MOEA proposes Abe-esque 'three arrows' for cloud computing development
By Ted Chen ,The China PostTAIPEI, Taiwan -- The Ministry of Economic Affairs (MOEA) yesterday proposed three strategies to aid the proliferation and development of cloud computing in Taiwan, akin to the “three arrows” proposed by Japanese Prime Minister Shinzo Abe to boost that country's economy.
September 4, 2013, 2:20 am TWN
Lin Chuan-neng (林全能), director of the MOEA's Department of Industrial Technology (DoIT, 技術處), said that the ministry's cloud computing strategy will be based on operation systems development, procuring a seat among committees setting standardized protocols, and establishing viable certification processes for qualified developers and software engineers.
The plans were announced at a press event hosted by the MOEA.
In addition, the DoIT is planning to provide accessible cloud computing service packages for small- and medium-sized enterprises, an initiative named the Cloud Appliance for Enterprises (CAFE).
The MOEA also tasked the Industrial Technology Research Institute (ITRI, 工研院) with developing the ITRI Cloud Operating System, a comprehensive platform designed to handle cloud-based data processing and computation. The initiative is expected to reduce the difficulty, time and cost requirements for the establishment of cloud computing services in Taiwan.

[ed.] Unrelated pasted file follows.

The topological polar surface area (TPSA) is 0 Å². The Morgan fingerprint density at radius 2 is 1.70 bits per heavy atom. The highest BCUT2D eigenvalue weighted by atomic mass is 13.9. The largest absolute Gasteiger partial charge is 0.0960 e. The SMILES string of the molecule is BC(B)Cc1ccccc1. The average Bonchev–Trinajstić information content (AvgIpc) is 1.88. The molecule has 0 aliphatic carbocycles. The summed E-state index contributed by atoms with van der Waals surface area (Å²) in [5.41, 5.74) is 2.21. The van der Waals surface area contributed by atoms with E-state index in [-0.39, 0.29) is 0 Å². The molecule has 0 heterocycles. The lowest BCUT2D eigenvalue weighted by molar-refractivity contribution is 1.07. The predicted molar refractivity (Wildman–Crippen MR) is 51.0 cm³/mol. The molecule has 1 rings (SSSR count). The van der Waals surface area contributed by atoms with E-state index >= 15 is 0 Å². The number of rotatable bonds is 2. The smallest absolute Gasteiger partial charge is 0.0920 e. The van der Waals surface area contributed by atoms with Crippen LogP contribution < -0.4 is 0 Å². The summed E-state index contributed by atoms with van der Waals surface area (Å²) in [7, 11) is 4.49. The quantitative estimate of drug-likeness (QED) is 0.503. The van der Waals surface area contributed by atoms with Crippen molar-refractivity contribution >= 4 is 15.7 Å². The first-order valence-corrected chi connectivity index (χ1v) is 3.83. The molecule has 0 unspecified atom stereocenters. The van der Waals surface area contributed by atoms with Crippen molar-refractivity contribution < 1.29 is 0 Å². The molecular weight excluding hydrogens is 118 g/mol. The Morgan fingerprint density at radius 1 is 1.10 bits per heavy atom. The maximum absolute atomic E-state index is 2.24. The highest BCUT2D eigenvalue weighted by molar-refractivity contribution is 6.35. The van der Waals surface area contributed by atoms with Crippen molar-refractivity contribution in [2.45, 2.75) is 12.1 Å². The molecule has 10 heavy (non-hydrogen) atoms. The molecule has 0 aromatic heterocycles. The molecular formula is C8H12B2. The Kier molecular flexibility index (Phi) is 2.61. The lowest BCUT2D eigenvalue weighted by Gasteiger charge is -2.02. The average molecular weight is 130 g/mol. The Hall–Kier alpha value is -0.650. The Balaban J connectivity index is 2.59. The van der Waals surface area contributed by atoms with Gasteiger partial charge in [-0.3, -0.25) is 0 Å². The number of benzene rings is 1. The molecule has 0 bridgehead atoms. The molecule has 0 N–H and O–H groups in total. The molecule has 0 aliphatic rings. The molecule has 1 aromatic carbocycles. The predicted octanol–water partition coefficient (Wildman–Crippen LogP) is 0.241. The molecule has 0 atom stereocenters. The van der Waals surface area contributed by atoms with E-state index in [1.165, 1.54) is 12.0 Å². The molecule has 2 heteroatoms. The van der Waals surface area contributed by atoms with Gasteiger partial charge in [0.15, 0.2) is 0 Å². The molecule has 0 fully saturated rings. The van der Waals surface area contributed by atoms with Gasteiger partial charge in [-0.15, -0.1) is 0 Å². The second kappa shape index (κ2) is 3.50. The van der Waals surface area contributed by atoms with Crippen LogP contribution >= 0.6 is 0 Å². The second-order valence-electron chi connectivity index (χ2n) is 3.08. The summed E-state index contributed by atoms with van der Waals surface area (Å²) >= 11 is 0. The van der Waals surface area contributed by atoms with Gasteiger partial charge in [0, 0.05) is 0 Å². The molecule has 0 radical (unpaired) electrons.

According to Lin, cloud computing is expected to bring upwards of NT$300 billion in business opportunities across Taiwan's technology sectors, including revenues deriving from construction of infrastructure, and software services and applications.
The Syscom Group (凌群電腦) remarked that in recent years, a number of similar but disparate initiatives have been started by various companies, resulting in redundancies. The company said it believes that a unified approach in cloud computing development would greatly benefit the enterprises of Taiwan. In addition, the company noted that cloud-based computers have dramatically reduced energy consumption from its servers, adding that over 100 of its servers have been moved to virtual machines on the cloud, saving the company tremendous amounts of space, while reducing power consumption by 20 percent.